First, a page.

That the French are coming here with expectations of support from our own people & the most contemptible opinion of our Strength & resources & I firmly believe a determined resolution to injure us essentially on all occasions I have already mentioned in my Letters to you from Europe & I regret that we cannot be beforeha⟨nd⟩ with them & take possession of a Place now offered us by the Inhabitants, without which we shall never be in safety, which we must one day occupy & the conquest of which may then cost much blood, time & treasure. The Inhabitants are now so alarmed, that Creoles, Spaniards & Americans would form but one body. They would now without bloodshead take the Government into their own hands & they would inseparably unite themselves to us; they cry out against our temporising when our dearest interests imperiously call upon us to embrace the favorable moment for acting & they tremble when they see it pass & themselves on the point of falling under the lash of a Government they detest and in whose cause they may be afterwards by a military force obliged to sacrifice their Lives, by bearing Arms against us whom they now invite as deliverers. All is at present here anxious & dreadful suspense & on your resolutions the hopes & happiness of the Country depend, there is now nothing to oppose us should we think proper to take possession of the Country either by way of indemnification for past injuries or security for the future, there is no energy in the Government, no Money in the Treasury, no Troops, no fortifications that could withstand us for a Moment and the Inhabitants call on us to redress ourselves, & assist them. If so favorable a conjuncture passes, its like will never occur again. As a proof that expectations of assistance from ourselves against our own Government have been always relied on by the Spaniards and that they have constantly looked to a divulsion of our Western States from the general government, I now forward you an order to receive from Washington Morton Esqr. of New York a sealed Packet which I left in his possession when I set out for Europe & which I then mentioned I would shew you at my return, not thinking at that time that Circumstances would occur so soon as to render the disclosure a measure of immediate necessity. Among other Papers of less importance in this packet, is a small part of the Correspondence of the Baron de Carondelet with the Officer commanding Fort St. Ferdinand at the Chicasaw Bluffs in which he suffers his Plans & Views to be clearly perceived, and which were solely aimed at our destruction. The remainder are as well as I recollect Copies of talks & Letters to & from the Chicasaw Indians, and by the Baron de Carondelets Letters to the Officer you will perceive that the fact I advised you of respecting the annual pension of 500 dollars to Uguluycabé cannot be desputed. As the Officer from whom I received these Papers is still in this Country & has all his Property in it, I rely on your Prudence not to publish these Papers as he would become the Victim of his attachment to us, which alone induced him to put them into my possession. Should you think these documents of sufficient importance to require my presence in Washington to elucidate any part of them I shall immediately sacrifice all private Business of my own, and hasten there, and in the mean time will endeavor to collect from undoubted Sources such other information relative to this subject as may be acceptable.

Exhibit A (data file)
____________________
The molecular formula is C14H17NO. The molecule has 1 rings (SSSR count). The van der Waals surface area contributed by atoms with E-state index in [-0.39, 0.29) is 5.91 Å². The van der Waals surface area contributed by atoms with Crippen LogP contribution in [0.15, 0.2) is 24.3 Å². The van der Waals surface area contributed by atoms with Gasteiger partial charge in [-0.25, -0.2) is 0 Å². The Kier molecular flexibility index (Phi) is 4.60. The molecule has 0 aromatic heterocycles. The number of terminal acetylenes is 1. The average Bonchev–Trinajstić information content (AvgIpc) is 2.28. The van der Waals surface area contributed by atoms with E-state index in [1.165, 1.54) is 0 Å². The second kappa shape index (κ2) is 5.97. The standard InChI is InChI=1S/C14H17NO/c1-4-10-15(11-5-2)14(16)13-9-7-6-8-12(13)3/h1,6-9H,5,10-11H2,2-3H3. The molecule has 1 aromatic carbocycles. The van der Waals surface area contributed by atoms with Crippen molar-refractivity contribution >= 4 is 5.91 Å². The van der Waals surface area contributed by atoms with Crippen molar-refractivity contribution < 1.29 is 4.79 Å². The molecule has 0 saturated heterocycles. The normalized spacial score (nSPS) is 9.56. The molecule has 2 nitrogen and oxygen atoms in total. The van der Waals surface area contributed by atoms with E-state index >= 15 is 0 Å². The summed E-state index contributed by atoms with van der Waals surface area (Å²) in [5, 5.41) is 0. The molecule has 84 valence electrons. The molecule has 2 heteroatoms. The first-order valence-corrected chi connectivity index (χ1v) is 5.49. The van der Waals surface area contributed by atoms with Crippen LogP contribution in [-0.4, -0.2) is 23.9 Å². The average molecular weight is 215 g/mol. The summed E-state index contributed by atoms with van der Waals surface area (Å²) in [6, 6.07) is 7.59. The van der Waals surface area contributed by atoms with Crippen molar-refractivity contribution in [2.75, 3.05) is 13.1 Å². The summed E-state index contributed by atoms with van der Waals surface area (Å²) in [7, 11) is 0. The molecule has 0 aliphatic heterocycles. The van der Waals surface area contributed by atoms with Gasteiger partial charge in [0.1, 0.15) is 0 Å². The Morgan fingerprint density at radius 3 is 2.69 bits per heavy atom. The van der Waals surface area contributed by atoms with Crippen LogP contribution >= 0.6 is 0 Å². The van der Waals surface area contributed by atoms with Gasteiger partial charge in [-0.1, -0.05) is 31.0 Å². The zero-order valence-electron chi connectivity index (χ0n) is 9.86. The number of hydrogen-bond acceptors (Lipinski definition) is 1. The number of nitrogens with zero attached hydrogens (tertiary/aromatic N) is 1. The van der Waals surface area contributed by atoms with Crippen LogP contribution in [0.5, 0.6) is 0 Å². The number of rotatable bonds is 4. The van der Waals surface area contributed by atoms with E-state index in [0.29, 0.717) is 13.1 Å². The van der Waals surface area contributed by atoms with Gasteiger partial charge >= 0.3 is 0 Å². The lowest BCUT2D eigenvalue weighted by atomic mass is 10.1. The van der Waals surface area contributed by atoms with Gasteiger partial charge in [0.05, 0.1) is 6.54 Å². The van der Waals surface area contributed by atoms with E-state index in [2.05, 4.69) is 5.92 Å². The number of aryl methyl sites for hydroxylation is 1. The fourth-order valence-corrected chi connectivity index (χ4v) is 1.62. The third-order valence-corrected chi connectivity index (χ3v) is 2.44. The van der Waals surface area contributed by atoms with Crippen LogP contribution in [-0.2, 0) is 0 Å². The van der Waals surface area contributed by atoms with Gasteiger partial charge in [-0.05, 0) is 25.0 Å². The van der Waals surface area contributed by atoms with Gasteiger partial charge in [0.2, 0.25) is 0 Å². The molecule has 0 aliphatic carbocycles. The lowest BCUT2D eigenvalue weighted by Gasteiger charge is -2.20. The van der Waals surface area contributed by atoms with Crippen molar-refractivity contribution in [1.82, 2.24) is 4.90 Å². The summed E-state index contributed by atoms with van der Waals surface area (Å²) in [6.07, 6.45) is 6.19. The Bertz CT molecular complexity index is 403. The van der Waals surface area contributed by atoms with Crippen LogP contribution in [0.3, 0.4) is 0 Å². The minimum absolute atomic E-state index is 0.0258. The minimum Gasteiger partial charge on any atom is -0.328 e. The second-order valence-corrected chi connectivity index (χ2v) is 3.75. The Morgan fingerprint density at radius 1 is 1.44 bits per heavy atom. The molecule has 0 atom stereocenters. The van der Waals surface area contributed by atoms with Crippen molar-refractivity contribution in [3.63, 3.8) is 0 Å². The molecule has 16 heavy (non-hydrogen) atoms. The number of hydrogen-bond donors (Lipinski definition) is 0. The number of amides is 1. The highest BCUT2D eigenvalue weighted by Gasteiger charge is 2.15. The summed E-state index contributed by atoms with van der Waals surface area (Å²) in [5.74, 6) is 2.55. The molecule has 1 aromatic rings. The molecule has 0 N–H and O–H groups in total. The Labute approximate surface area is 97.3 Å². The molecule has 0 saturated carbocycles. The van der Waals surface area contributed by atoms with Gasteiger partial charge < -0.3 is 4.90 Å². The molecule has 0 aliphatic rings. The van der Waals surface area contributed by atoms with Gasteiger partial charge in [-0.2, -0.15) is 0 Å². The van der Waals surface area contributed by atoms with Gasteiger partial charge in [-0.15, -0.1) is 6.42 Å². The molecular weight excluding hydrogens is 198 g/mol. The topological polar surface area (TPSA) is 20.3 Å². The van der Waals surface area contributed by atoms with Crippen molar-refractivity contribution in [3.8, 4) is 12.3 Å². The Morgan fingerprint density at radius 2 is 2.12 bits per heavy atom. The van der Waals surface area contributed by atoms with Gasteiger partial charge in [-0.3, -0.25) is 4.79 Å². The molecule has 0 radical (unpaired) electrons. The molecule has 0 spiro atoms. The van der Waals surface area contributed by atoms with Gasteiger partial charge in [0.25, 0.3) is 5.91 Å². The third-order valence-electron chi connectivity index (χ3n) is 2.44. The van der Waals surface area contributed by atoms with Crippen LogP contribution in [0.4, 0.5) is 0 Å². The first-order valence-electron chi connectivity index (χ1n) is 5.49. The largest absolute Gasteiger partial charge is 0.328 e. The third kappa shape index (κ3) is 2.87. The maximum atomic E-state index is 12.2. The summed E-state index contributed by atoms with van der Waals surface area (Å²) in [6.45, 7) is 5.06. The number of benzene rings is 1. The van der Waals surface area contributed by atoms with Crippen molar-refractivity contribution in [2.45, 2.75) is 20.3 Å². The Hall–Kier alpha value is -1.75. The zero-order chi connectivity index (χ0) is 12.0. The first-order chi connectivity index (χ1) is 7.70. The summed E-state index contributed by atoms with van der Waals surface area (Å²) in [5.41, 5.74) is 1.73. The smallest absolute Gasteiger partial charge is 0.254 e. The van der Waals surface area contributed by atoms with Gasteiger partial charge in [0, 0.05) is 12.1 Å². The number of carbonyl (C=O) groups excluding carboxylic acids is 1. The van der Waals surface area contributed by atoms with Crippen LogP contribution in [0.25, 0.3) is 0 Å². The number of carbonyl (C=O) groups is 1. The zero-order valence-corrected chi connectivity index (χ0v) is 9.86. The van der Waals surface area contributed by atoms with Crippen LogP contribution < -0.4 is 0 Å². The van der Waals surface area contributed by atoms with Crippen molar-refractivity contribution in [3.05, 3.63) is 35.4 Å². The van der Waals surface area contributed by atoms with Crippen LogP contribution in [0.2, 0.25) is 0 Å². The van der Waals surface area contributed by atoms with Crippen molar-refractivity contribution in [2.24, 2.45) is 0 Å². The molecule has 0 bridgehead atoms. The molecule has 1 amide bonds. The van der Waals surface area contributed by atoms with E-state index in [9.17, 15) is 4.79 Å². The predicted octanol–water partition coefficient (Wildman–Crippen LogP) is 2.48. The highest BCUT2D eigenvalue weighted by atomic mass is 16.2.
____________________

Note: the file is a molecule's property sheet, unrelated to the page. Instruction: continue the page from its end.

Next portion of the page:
Altho’ for 4 or 5 Years past I had a perfect conviction that the intrigues of the Spaniards with the Western Country were not for the time dangerous, on account of the incapacity of the Governors of this Province & their want of pecuniary Means, yet fearful of what might happen in future should more enlightened & ambitious Chiefs preside over it, I could not last Year resist the temptation of hinting my suspicions of what had been formerly done in this way, to the President, at an interview with which he honor’d me and I even went so far as to assert that a Person supposed to be an Agent from the State of Kentucky had been here in the end of 1795 & beginning of 1796 to negotiate on the part of that State independent of the general Government for the navigation of the Mississippi, before the result of the Treaty of St. Lorenzo was known, wishing that this hint might induce the President to cause enquiry to be made into the Circumstance, which he could easily find the means of investigating but as he made no other enquiry of me respecting it than merely in what Year the thing happened, it then struck me that he must have had other information on the subject and that he thought it needless to hear any thing more about it. By great accident I have lately learned something which induces me to suppose that any information he may have received respecting the Measure alluded to, has been incorrect & given with the View of misleading him, and I request you will mention the subject anew to him, that you may know how far I am right in my suspicions. The information I possessed on the subject, could not from the way in which it was obtained be accompanied with what would be Proof to convict the Person concerned, or I should have openly accused him in the face of the World, but to me it amounts to a moral certainty of his Guilt, and my Conduct to him shewed on all occasions how much I detested his Object & his Person. The same want of Proof positive sufficient to convict him, prevents me at present from naming him; but if enquiry is diligently made, about the influential Character from Kentucky who at that Period was so long in Natchez and afterwards here, what his Business was, & what was the idea entertained of him, enough will doubtless be discovered to put our Government on its guard against him & others of his Stamp & against all foreign machinations in that Quarter in future.